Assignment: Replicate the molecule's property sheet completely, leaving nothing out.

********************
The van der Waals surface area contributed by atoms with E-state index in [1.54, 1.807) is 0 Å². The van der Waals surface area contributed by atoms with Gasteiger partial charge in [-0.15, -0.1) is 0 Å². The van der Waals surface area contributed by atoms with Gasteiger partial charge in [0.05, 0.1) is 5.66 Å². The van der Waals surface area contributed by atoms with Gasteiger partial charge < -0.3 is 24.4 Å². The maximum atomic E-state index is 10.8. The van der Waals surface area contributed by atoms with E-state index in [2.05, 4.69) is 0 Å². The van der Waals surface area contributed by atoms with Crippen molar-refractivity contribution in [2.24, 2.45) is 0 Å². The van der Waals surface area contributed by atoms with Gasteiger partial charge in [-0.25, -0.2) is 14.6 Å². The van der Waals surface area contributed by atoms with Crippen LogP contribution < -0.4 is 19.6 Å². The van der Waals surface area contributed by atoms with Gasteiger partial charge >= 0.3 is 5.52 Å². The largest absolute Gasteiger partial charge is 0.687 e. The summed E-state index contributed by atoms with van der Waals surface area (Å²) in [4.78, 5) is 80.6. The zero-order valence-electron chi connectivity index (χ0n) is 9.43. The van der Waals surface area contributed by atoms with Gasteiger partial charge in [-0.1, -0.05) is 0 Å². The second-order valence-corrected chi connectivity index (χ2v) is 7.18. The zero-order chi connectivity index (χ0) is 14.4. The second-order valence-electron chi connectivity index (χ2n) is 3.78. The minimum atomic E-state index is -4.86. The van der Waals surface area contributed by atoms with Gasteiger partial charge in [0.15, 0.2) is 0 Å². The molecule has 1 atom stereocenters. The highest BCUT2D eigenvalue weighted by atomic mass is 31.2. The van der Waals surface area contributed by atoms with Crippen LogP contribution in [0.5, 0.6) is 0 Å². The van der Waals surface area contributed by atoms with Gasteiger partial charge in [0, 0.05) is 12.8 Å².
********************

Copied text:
The van der Waals surface area contributed by atoms with E-state index in [1.54, 1.807) is 0 Å². The van der Waals surface area contributed by atoms with Gasteiger partial charge in [-0.15, -0.1) is 0 Å². The van der Waals surface area contributed by atoms with Gasteiger partial charge in [0.05, 0.1) is 5.66 Å². The van der Waals surface area contributed by atoms with Gasteiger partial charge < -0.3 is 24.4 Å². The maximum atomic E-state index is 10.8. The van der Waals surface area contributed by atoms with E-state index in [2.05, 4.69) is 0 Å². The van der Waals surface area contributed by atoms with Crippen molar-refractivity contribution in [2.24, 2.45) is 0 Å². The van der Waals surface area contributed by atoms with Gasteiger partial charge in [-0.25, -0.2) is 14.6 Å². The van der Waals surface area contributed by atoms with Crippen LogP contribution < -0.4 is 19.6 Å². The van der Waals surface area contributed by atoms with Gasteiger partial charge >= 0.3 is 5.52 Å². The largest absolute Gasteiger partial charge is 0.687 e. The summed E-state index contributed by atoms with van der Waals surface area (Å²) in [4.78, 5) is 80.6. The zero-order valence-electron chi connectivity index (χ0n) is 9.43. The van der Waals surface area contributed by atoms with Gasteiger partial charge in [-0.1, -0.05) is 0 Å². The second-order valence-corrected chi connectivity index (χ2v) is 7.18. The zero-order chi connectivity index (χ0) is 14.4. The second-order valence-electron chi connectivity index (χ2n) is 3.78. The minimum atomic E-state index is -4.86. The van der Waals surface area contributed by atoms with Gasteiger partial charge in [0.15, 0.2) is 0 Å². The molecule has 1 atom stereocenters. The highest BCUT2D eigenvalue weighted by atomic mass is 31.2. The van der Waals surface area contributed by atoms with Crippen LogP contribution in [0.5, 0.6) is 0 Å². The van der Waals surface area contributed by atoms with Gasteiger partial charge in [0, 0.05) is 12.8 Å².